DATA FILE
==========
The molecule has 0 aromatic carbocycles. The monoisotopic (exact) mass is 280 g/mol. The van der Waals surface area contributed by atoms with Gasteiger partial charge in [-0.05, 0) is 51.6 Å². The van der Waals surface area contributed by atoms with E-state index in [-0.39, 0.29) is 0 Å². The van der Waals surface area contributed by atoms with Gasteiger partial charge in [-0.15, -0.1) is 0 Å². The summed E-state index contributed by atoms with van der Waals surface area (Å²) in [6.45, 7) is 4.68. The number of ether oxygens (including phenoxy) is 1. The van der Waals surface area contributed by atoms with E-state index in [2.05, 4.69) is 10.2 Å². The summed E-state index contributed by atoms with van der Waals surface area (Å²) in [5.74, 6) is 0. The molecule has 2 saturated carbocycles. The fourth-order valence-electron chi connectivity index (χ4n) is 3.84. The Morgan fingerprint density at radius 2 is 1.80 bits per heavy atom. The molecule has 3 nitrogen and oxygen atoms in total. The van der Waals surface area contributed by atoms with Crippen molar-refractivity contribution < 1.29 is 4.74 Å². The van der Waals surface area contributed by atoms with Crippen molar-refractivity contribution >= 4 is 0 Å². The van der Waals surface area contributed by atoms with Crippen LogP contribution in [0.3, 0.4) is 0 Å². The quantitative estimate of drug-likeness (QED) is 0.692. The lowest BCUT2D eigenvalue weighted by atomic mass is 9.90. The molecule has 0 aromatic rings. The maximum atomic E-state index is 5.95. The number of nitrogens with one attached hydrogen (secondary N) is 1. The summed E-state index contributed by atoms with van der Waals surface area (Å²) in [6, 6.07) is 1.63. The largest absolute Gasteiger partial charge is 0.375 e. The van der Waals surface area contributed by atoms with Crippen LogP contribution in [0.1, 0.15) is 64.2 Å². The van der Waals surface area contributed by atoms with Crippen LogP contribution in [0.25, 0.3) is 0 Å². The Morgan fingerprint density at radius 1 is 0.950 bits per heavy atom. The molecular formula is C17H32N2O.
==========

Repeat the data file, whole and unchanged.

The molecule has 0 aromatic carbocycles. The monoisotopic (exact) mass is 280 g/mol. The van der Waals surface area contributed by atoms with Gasteiger partial charge in [-0.05, 0) is 51.6 Å². The van der Waals surface area contributed by atoms with E-state index in [-0.39, 0.29) is 0 Å². The van der Waals surface area contributed by atoms with Gasteiger partial charge in [-0.15, -0.1) is 0 Å². The summed E-state index contributed by atoms with van der Waals surface area (Å²) in [6.45, 7) is 4.68. The number of ether oxygens (including phenoxy) is 1. The van der Waals surface area contributed by atoms with E-state index in [2.05, 4.69) is 10.2 Å². The summed E-state index contributed by atoms with van der Waals surface area (Å²) in [5.74, 6) is 0. The molecule has 2 saturated carbocycles. The fourth-order valence-electron chi connectivity index (χ4n) is 3.84. The Morgan fingerprint density at radius 2 is 1.80 bits per heavy atom. The molecule has 3 nitrogen and oxygen atoms in total. The van der Waals surface area contributed by atoms with Crippen molar-refractivity contribution < 1.29 is 4.74 Å². The van der Waals surface area contributed by atoms with Crippen molar-refractivity contribution >= 4 is 0 Å². The van der Waals surface area contributed by atoms with Crippen LogP contribution in [0.3, 0.4) is 0 Å². The quantitative estimate of drug-likeness (QED) is 0.692. The lowest BCUT2D eigenvalue weighted by atomic mass is 9.90. The molecule has 0 aromatic rings. The maximum atomic E-state index is 5.95. The number of nitrogens with one attached hydrogen (secondary N) is 1. The summed E-state index contributed by atoms with van der Waals surface area (Å²) in [6, 6.07) is 1.63. The largest absolute Gasteiger partial charge is 0.375 e. The van der Waals surface area contributed by atoms with Crippen LogP contribution in [0.1, 0.15) is 64.2 Å². The van der Waals surface area contributed by atoms with Crippen LogP contribution in [0.25, 0.3) is 0 Å². The Morgan fingerprint density at radius 1 is 0.950 bits per heavy atom. The molecular formula is C17H32N2O.